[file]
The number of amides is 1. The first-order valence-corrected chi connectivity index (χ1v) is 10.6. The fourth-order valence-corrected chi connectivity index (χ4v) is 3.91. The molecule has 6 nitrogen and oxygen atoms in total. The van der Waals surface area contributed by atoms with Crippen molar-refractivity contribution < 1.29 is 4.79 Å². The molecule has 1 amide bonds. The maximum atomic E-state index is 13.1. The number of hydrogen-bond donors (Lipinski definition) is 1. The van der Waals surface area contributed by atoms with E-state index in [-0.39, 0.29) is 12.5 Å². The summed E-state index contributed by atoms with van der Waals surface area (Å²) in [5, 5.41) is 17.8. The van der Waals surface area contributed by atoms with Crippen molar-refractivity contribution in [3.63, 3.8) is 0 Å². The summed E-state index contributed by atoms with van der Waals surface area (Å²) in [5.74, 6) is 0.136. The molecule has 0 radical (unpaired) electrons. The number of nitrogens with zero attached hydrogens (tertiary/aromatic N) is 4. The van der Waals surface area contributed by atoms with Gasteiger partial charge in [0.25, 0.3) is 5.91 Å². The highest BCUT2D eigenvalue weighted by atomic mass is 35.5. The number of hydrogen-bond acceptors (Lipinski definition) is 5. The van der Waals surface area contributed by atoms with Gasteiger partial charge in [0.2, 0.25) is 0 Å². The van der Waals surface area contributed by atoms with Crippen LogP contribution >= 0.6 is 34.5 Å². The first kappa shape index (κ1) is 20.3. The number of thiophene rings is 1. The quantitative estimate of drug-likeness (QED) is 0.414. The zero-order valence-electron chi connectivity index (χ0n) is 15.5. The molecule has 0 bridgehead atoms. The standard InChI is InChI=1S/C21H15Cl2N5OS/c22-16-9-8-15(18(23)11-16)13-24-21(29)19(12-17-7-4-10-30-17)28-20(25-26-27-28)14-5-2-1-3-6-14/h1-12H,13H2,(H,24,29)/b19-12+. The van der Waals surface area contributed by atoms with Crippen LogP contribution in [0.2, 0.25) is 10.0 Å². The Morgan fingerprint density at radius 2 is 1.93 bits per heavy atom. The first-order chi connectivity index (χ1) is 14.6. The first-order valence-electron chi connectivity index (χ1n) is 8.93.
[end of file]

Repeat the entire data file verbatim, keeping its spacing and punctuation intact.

The number of amides is 1. The first-order valence-corrected chi connectivity index (χ1v) is 10.6. The fourth-order valence-corrected chi connectivity index (χ4v) is 3.91. The molecule has 6 nitrogen and oxygen atoms in total. The van der Waals surface area contributed by atoms with Crippen molar-refractivity contribution < 1.29 is 4.79 Å². The molecule has 1 amide bonds. The maximum atomic E-state index is 13.1. The number of hydrogen-bond donors (Lipinski definition) is 1. The van der Waals surface area contributed by atoms with E-state index in [-0.39, 0.29) is 12.5 Å². The summed E-state index contributed by atoms with van der Waals surface area (Å²) in [5, 5.41) is 17.8. The van der Waals surface area contributed by atoms with Crippen molar-refractivity contribution in [3.63, 3.8) is 0 Å². The summed E-state index contributed by atoms with van der Waals surface area (Å²) in [5.74, 6) is 0.136. The molecule has 0 radical (unpaired) electrons. The number of nitrogens with zero attached hydrogens (tertiary/aromatic N) is 4. The van der Waals surface area contributed by atoms with Gasteiger partial charge in [0.25, 0.3) is 5.91 Å². The highest BCUT2D eigenvalue weighted by atomic mass is 35.5. The number of hydrogen-bond acceptors (Lipinski definition) is 5. The van der Waals surface area contributed by atoms with Gasteiger partial charge in [0.2, 0.25) is 0 Å². The van der Waals surface area contributed by atoms with Crippen LogP contribution >= 0.6 is 34.5 Å². The first kappa shape index (κ1) is 20.3. The number of thiophene rings is 1. The quantitative estimate of drug-likeness (QED) is 0.414. The zero-order valence-electron chi connectivity index (χ0n) is 15.5. The molecule has 0 bridgehead atoms. The standard InChI is InChI=1S/C21H15Cl2N5OS/c22-16-9-8-15(18(23)11-16)13-24-21(29)19(12-17-7-4-10-30-17)28-20(25-26-27-28)14-5-2-1-3-6-14/h1-12H,13H2,(H,24,29)/b19-12+. The van der Waals surface area contributed by atoms with Crippen LogP contribution in [0.2, 0.25) is 10.0 Å². The Morgan fingerprint density at radius 2 is 1.93 bits per heavy atom. The first-order chi connectivity index (χ1) is 14.6. The first-order valence-electron chi connectivity index (χ1n) is 8.93.